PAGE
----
It is fitting the Last of the Ginto race introduce the unprecedented events brought about by the collapse of their pantheon, the tragically named 'Infinite Union'. Semina, High Priest of the Infinite Union, never wavered in his clarity of what transpired, nor misconstrued the truth that the most destructive force to ever stretch across Terminus descended from one of his own gods. This is a credit to his humble character, and many who shall never know it are indebted to the pained honesty of this departed servant, the last member of a people transfigured by mercy and sacrifice. The shorthand of this vast account would say that amidst the Age of Chaos, a force known as the Revenant rose like a flooding tide across Terminus. Led by the Ravaging Lord, the Revenant host sought to exterminate the six races who were brought to the planet by a means still unknown, a power which outranks every god or even pantheon a sleepy zoo of historians could name. Doomed to defeat, the Sacred Six races embraced a prophecy that warned them to but endure the many perils and the darkness would be crushed. To this end the Six constructed three monolithic refuges called Sanctums, barricading their hopes and races within. In the face of certain annihilation, aid of divine proportion did arrive. By an act fraught with consequence, six mythical beings altered the fate and upended the fears of all creation on Terminus. Yet as these heroic warriors stepped away from the glory of their triumph, the six cast a giant shadow behind, and the inhabitants of Terminus were left with a riddle which may have no answer… Where go our gods? But who thirsty comes for a little drink? Thus, I submit a compilation much longer in the telling...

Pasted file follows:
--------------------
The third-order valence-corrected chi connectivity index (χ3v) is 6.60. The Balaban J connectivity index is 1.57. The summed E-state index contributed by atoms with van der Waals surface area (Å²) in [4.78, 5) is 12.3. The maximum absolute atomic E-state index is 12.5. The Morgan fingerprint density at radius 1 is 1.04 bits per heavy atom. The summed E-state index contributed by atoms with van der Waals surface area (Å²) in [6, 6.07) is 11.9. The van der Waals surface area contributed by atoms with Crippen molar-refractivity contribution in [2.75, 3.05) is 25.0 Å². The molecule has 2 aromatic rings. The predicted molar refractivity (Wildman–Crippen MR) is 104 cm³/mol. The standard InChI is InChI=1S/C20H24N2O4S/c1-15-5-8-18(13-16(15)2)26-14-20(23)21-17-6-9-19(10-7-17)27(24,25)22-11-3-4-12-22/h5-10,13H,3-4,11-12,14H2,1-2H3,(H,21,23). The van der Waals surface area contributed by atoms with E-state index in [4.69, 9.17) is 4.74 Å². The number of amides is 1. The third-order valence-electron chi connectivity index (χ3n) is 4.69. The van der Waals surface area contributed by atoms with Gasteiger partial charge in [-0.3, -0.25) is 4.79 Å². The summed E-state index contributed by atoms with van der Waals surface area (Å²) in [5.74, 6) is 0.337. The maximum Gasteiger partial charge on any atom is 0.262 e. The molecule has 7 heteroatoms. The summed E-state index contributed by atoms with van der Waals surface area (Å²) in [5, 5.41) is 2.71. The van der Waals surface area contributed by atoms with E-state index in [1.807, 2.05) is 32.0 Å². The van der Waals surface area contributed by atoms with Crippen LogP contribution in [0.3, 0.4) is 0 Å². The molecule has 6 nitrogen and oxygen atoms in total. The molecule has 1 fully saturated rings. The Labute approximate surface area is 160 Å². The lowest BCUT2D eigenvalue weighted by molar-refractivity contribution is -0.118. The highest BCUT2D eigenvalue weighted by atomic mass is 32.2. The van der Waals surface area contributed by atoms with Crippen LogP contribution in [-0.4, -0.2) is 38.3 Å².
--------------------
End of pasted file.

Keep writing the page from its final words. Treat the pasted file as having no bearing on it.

Before the Ages[edit | edit source]
Terminus has not always been Terminus, at least by name. For most of its existence, this world went by the name of Nhystyrrok and was ruled by an order of Dragonkind known as the Reignborn. At the time prior to the arrival of the "Sacred Six" races, the Reignborn and all Dragonkind submitted to the one Dragon King, Rok'Nhilthamos. (It is important to note that the term "Sacred Six" speaks to more than simply six races. Yet so formative were the events centered around the nations chiefly targeted by the Revenant -- six, all told -- that the term became a common title to address the group of new arrivals, in any sum. There are certainly more than that number, now even twice or thrice as many, with perhaps more yet to come.)